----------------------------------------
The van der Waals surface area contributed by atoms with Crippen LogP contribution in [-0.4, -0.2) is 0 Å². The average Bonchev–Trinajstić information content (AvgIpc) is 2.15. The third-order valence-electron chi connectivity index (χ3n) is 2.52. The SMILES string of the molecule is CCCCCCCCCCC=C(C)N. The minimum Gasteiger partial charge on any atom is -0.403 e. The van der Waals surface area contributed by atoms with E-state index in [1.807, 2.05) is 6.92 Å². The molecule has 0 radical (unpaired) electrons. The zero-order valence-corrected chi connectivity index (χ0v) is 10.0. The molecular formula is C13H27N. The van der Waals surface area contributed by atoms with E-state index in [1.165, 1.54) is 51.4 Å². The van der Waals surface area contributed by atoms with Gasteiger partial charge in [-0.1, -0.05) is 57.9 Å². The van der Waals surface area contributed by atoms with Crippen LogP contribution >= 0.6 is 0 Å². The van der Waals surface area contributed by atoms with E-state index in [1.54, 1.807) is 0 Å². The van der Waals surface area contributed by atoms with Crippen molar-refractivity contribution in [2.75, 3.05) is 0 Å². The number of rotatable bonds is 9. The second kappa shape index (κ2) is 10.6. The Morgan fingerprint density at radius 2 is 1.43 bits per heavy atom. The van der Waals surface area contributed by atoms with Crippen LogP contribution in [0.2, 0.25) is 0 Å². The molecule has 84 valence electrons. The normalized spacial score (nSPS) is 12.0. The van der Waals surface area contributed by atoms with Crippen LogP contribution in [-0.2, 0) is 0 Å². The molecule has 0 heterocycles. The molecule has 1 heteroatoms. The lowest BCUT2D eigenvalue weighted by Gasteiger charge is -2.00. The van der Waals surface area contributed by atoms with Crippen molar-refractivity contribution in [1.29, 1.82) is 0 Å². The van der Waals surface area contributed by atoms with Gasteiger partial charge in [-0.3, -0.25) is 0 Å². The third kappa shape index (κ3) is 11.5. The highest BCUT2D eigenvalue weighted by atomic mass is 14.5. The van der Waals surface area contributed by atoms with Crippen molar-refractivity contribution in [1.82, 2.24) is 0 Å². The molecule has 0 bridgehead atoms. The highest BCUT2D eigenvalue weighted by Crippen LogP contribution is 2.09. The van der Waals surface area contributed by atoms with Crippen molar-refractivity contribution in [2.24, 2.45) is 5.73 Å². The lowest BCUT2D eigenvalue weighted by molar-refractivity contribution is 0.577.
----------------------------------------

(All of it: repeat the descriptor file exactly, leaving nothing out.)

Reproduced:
The van der Waals surface area contributed by atoms with Crippen LogP contribution in [-0.4, -0.2) is 0 Å². The average Bonchev–Trinajstić information content (AvgIpc) is 2.15. The third-order valence-electron chi connectivity index (χ3n) is 2.52. The SMILES string of the molecule is CCCCCCCCCCC=C(C)N. The minimum Gasteiger partial charge on any atom is -0.403 e. The van der Waals surface area contributed by atoms with E-state index in [1.807, 2.05) is 6.92 Å². The molecule has 0 radical (unpaired) electrons. The zero-order valence-corrected chi connectivity index (χ0v) is 10.0. The molecular formula is C13H27N. The van der Waals surface area contributed by atoms with E-state index in [1.165, 1.54) is 51.4 Å². The van der Waals surface area contributed by atoms with Gasteiger partial charge in [-0.1, -0.05) is 57.9 Å². The van der Waals surface area contributed by atoms with Crippen LogP contribution >= 0.6 is 0 Å². The van der Waals surface area contributed by atoms with E-state index in [1.54, 1.807) is 0 Å². The van der Waals surface area contributed by atoms with Crippen molar-refractivity contribution in [2.75, 3.05) is 0 Å². The number of rotatable bonds is 9. The second kappa shape index (κ2) is 10.6. The Morgan fingerprint density at radius 2 is 1.43 bits per heavy atom. The van der Waals surface area contributed by atoms with Crippen LogP contribution in [0.2, 0.25) is 0 Å². The molecule has 84 valence electrons. The normalized spacial score (nSPS) is 12.0. The van der Waals surface area contributed by atoms with Crippen LogP contribution in [-0.2, 0) is 0 Å². The molecule has 0 heterocycles. The molecule has 1 heteroatoms. The lowest BCUT2D eigenvalue weighted by Gasteiger charge is -2.00. The van der Waals surface area contributed by atoms with Crippen molar-refractivity contribution in [1.29, 1.82) is 0 Å². The van der Waals surface area contributed by atoms with Gasteiger partial charge in [-0.3, -0.25) is 0 Å². The third kappa shape index (κ3) is 11.5. The highest BCUT2D eigenvalue weighted by atomic mass is 14.5. The van der Waals surface area contributed by atoms with Crippen molar-refractivity contribution in [1.82, 2.24) is 0 Å². The molecule has 0 bridgehead atoms. The highest BCUT2D eigenvalue weighted by Crippen LogP contribution is 2.09. The van der Waals surface area contributed by atoms with Crippen molar-refractivity contribution in [2.24, 2.45) is 5.73 Å². The lowest BCUT2D eigenvalue weighted by molar-refractivity contribution is 0.577.